Layton Family Collection

 

 

Stewart Bell Jr. Archives Room
Handley Regional Library
Winchester-Frederick County Historical Society

P.O. Box 58, Winchester, VA 22604
(540) 662-9041 ext. 17
archives@handleyregional.org
www.handleyregional.org

Layton Family Collection
228 THL

Inventory created by Archives Staff  06/1983  Last revised 04/2018.

ACCESS RESTRICTIONS: Collection is open to all researchers.

USE RESTRICTIONS: Restrictions may apply concerning the use, photoduplication, or publication of items in this collection. Consult a member of the archives staff for information concerning these restrictions. The user assumes all responsibility for identifying and satisfying any claimants of copyright.

EXTENT: 0.21 linear feet

DATE: 1797-1983

SCOPE AND CONTENT: The Layton Family Collection contains news clippings, correspondence and writings by William W. Layton, Mary Layton, and Benjamin Layton, regarding African-American history and the Civil Rights Movement.

BIOGRAPHICAL/HISTORICAL: Mary Scully Layton (1886-1970) married to William Brown Layton of Hanover County, VA in 1910. William Brown Layton, was the superintendent of the Negro Reformatory of Virginia (later the Virginia Manual Labor School), a reform school for African American boys located in Hanover County. Three of their children assembled historical items, the bulk of which are in the National Archives in Washington, D.C.

Their son William Wendell Layton was born in 1915. He graduated from Lincoln University in Pennsylvania in 1937, received his master’s degree from Fisk University in Nashville, TN, worked for the Urban League for 16 years, served with the U.S. Department of Agriculture and later with the U.S. Federal Reserve Board. He resided in Washington, DC, and Millwood, Clarke County, VA. William W. Layton died on Sept. 12, 2007, at age 92. He was also a noted historian and collector of abolitionist and Civil War letters and documents.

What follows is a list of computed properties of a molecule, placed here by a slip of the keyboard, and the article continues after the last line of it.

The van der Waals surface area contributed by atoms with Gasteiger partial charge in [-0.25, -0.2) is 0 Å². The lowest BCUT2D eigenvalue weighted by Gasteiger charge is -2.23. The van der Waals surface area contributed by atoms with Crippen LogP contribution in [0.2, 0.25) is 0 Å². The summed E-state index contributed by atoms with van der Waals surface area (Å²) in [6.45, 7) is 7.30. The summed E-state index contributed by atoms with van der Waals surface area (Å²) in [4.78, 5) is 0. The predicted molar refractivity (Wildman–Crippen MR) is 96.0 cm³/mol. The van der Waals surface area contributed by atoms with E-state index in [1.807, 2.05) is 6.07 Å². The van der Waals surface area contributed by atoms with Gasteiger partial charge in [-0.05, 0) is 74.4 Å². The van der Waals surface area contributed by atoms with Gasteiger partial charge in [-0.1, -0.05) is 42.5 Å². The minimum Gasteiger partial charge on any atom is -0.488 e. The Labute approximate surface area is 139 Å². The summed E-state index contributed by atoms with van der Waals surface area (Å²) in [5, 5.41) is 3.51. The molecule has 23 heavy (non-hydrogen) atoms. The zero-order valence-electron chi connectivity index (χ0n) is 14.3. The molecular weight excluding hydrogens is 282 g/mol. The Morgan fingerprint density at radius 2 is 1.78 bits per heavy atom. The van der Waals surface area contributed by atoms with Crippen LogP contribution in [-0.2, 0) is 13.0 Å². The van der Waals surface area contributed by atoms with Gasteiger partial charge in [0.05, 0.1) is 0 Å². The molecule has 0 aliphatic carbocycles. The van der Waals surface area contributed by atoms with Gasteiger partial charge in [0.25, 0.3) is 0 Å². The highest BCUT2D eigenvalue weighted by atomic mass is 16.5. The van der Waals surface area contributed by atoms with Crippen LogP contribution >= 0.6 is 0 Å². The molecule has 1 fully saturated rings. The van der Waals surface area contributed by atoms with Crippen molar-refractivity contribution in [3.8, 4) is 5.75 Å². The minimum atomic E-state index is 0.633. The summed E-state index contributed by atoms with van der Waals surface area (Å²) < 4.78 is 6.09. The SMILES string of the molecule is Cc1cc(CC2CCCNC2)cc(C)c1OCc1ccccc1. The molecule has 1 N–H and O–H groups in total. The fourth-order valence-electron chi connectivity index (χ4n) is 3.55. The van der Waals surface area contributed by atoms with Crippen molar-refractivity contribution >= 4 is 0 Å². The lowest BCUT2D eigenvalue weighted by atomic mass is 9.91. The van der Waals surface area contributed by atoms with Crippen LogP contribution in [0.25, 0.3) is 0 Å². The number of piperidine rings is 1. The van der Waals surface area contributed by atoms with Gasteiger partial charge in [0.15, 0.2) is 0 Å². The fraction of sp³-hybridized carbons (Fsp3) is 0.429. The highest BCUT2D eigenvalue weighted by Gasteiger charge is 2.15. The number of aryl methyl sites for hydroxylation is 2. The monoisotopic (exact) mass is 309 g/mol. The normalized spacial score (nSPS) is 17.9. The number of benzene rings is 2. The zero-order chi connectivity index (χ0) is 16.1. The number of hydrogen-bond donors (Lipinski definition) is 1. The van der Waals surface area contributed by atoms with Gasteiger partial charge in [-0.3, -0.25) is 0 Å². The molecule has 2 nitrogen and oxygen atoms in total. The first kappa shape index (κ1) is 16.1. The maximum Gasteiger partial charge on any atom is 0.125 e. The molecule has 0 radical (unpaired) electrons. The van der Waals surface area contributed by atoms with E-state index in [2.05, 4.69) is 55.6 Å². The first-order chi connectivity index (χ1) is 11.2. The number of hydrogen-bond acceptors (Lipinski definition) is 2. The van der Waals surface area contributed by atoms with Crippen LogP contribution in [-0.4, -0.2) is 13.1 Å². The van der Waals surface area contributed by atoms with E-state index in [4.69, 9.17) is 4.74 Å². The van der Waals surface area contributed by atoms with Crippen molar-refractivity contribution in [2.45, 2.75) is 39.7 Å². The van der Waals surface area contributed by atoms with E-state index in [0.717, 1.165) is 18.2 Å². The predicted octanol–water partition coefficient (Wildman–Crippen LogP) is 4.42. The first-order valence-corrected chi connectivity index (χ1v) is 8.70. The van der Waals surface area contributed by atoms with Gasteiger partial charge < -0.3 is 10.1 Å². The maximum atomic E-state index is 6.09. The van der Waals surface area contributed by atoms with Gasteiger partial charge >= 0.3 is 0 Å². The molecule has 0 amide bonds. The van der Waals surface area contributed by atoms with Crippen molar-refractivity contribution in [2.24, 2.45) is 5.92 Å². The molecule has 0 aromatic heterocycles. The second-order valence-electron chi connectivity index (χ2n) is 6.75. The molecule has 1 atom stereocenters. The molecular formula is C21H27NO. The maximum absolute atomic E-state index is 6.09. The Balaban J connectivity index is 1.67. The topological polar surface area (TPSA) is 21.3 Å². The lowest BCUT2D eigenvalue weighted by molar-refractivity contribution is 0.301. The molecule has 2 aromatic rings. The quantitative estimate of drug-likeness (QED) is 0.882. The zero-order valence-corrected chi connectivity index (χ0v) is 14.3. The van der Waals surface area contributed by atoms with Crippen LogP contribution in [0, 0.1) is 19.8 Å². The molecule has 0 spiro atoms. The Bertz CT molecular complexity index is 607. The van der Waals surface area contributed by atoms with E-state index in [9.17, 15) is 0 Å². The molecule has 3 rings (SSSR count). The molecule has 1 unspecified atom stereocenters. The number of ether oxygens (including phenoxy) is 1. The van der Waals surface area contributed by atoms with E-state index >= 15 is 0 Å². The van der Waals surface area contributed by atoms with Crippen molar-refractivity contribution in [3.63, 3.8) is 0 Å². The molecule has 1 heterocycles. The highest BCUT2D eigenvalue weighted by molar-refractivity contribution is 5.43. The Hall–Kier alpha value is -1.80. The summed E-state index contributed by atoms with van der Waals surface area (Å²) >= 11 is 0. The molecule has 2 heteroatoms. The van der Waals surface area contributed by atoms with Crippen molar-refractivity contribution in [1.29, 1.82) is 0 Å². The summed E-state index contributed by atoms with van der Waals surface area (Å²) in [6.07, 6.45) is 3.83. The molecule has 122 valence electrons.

Another son, Lieutenant Colonel Benjamin Thomas Layton, received a Bronze Star following the Battle of the Bulge. He was influential in desegregating the Army. Benjamin Thomas Layton was born on December 24, 1917, in Hanover, Virginia.

Daughter Mary was an Assistant Postmaster General and had also worked as an official for the New York City Port Authority.

BIBLIOGRAPHY: : O’Higgins, Shannon. “William Layton: The black history collection of a one thousand percent Virginian.” Virginia Country (Feb., 1984).

CITE AS: Layton Family Collection, 228 THL, Stewart Bell Jr. Archives, Handley Regional Library, Winchester, VA, USA. 

ACQUISITION INFORMATION: Acquired as a gift. 

ORGANIZATION:

BOX 1 

Americana Collection, items from, microfilmed by National Archives, 4 leaves, manuscript (photocopy)

Jackson, Joseph, from Dennis O. Wagner - letter, September 6, 1840, 2 leaves, manuscript

Joplin, Scott - stamp and cover, June 9, 1983, first day of issue, 1 page, 1 envelope, printed

Layton, Benjamin, 14 items, 8 pages, printed; 3 pages, printed (photocopy); 1 card, printed, with 2 envelopes

Layton, Mary, 2 pages, printed

Layton, William W., 15 items (includes the following)
1 business card, printed/manuscript
11 leaves, 8 pages, printed
3 pages, 1 leaf, printed (photocopy)
1 page, manuscript (photocopy)

Morgan, Daniel – letter to James Wood, Aug 25, 1797, reproduced as a brochure, 1 page, printed (manuscript/typescript—framed; filed in mapcase 1, drawer 7)

Project Souvenance, Inc., 22 leaves, typescript (photocopy); 9 leaves, printed (photocopy)

Microfilm (filed in microfilm cabinets)

William Layton’s manuscript collection, filmed by National Archives

PHOTOGRAPHS: 

Photographs and other images belonging to this collection may be accessed online through http://handley.pastperfectonline.com/